The International Year of Biodiversity (2010) had the theme ‘Biodiversity is life, Biodiversity is our life‘. My articles in the Home Education Network‘s quarterly magazine Otherways aimed to encourage observations and caring for living things from experiences in gardens locally.
In 2010, Let’s_go_to_ the Creek began the series with my poem that encapsulates the key aspects of environmental education and continues on to examine the educational rationale and curriculum aims for environmental education in Australia and Victoria and how home educators may utilise these ideas.
It was followed by the first article of activities, suggesting biodiversity activities that could be done in a backyard garden, Biodiversity_in_our_garden.
The second article Building_skills_by_garden_investigations followed on with the garden suggesting that the observations from the backyard could be used further for recording, researching, action and sharing of knowledge by many means including art, and photography. There were examples of photo identification cards and a photo quiz based on Wilson’s Promotory.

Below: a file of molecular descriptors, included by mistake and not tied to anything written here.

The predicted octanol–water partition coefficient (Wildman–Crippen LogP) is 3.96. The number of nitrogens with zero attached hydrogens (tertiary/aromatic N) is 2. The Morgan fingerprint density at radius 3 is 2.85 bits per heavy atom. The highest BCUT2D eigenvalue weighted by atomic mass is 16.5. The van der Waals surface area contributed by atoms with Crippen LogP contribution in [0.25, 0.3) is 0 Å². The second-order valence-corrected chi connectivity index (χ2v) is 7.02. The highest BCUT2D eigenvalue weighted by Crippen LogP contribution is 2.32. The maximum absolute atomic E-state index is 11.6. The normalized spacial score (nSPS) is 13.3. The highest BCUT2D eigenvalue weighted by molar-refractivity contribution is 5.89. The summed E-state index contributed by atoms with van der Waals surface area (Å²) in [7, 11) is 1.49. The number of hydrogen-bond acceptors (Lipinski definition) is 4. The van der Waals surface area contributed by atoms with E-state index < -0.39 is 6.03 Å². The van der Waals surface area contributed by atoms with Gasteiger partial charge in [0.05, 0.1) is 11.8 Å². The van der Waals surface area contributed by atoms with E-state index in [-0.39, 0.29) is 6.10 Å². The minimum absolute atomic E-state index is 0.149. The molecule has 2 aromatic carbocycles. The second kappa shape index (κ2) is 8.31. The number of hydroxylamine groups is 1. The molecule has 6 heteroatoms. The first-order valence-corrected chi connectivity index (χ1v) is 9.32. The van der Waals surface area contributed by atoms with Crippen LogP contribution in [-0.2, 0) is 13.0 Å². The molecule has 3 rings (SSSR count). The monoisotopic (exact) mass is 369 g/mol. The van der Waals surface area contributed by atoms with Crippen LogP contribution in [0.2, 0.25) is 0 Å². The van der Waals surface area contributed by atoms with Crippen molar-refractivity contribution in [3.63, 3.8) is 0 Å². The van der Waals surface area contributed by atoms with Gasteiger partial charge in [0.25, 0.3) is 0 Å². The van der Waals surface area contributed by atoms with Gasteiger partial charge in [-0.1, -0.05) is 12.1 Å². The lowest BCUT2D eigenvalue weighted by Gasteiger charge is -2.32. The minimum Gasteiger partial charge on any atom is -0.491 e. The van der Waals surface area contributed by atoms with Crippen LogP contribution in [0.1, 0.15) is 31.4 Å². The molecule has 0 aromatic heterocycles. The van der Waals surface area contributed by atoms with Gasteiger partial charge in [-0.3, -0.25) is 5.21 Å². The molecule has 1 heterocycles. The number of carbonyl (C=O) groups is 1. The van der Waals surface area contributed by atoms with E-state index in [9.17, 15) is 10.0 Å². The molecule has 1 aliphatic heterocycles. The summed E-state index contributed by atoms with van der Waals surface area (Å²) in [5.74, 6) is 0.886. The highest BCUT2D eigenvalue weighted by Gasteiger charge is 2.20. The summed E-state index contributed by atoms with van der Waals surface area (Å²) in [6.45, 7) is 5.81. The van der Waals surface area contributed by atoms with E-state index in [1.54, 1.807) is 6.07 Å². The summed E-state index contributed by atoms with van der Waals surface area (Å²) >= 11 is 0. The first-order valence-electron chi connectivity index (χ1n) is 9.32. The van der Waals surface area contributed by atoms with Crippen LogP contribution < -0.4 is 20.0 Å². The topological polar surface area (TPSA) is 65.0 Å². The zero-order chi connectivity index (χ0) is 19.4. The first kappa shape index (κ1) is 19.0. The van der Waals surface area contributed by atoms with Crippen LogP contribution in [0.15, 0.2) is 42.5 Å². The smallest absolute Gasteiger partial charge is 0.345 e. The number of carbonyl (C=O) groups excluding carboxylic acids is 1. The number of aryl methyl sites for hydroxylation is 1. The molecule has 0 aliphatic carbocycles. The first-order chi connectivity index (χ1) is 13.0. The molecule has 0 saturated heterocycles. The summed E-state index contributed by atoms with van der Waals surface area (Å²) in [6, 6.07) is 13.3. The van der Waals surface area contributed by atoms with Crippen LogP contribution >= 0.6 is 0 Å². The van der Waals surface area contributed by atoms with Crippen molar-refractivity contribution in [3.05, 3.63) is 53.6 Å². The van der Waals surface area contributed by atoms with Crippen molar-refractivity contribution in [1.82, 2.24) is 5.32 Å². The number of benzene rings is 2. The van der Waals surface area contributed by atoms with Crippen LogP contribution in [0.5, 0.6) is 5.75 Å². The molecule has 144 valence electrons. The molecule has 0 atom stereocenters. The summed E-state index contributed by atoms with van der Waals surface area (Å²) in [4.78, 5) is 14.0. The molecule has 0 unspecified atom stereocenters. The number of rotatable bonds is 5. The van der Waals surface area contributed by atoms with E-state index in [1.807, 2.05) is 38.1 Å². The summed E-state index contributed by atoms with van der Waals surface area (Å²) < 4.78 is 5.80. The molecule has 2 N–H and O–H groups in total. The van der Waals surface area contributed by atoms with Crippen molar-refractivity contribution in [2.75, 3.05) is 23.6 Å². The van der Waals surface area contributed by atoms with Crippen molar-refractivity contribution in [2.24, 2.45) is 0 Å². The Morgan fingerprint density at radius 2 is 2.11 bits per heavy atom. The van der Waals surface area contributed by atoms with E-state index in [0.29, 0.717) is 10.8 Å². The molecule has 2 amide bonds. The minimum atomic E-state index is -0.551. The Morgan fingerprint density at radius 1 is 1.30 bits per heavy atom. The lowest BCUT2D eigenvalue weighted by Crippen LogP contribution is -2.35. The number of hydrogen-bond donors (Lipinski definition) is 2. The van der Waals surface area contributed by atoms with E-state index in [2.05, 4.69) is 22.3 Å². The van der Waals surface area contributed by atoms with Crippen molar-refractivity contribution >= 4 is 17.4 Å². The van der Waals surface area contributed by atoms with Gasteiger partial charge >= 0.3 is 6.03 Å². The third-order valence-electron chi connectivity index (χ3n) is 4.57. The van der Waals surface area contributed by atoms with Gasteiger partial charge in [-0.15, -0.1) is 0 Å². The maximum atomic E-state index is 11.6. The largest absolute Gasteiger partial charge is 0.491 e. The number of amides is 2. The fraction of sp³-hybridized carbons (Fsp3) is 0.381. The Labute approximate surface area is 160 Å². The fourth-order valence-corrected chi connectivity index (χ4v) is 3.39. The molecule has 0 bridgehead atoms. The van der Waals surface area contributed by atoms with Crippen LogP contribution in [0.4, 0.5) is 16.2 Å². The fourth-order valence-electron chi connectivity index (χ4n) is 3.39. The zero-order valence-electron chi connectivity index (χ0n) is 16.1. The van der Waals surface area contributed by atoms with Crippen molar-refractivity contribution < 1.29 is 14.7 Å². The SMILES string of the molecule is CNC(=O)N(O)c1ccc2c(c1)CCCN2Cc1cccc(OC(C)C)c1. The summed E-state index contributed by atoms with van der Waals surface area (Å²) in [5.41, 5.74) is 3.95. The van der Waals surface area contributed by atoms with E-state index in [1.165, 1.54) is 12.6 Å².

The third article looked at Biodiversity from its Complexity_ and_ change. For complexity, there is the variety of life forms, different ways to investigate and record food chains and food webs, and the importance of repeated observations to notice change. Some common changes in the middle of the year were ripe for investigating- autumn leaves, bulbs popping up, flies disappearing and frogsong after rains. There are links to useful websites and, for older students, issues of the management of River Red Gum Forests on an online simulation. For younger children, there were descriptions of how to do three simple experiments that show growth and the needs for water and light and encouragement to plant a vegie garden and monitor it for the changes it creates.
The concluding article for 2010, newcomers_invaders_losses_&_action is inspired by Spring with its many changes to the living things in the garden . Some species are newcomers, (frogs, pobblebonks and locusts), some are also invaders (the sources of the diversity of our vegetables, the story of cane toads and Cape Weed, locusts). These often lead to losses (some bush tucker plants, ‘what if?’ questions about farming kangaroos instead of sheep, extinctions). As well as many questions that can be asked about each species, there are suggested websites for good information or other activities. Finally the UN’s IYB list of goals (3 Discoveries) and the CBD’s acrostic Biodiversity list of actions are presented for reflection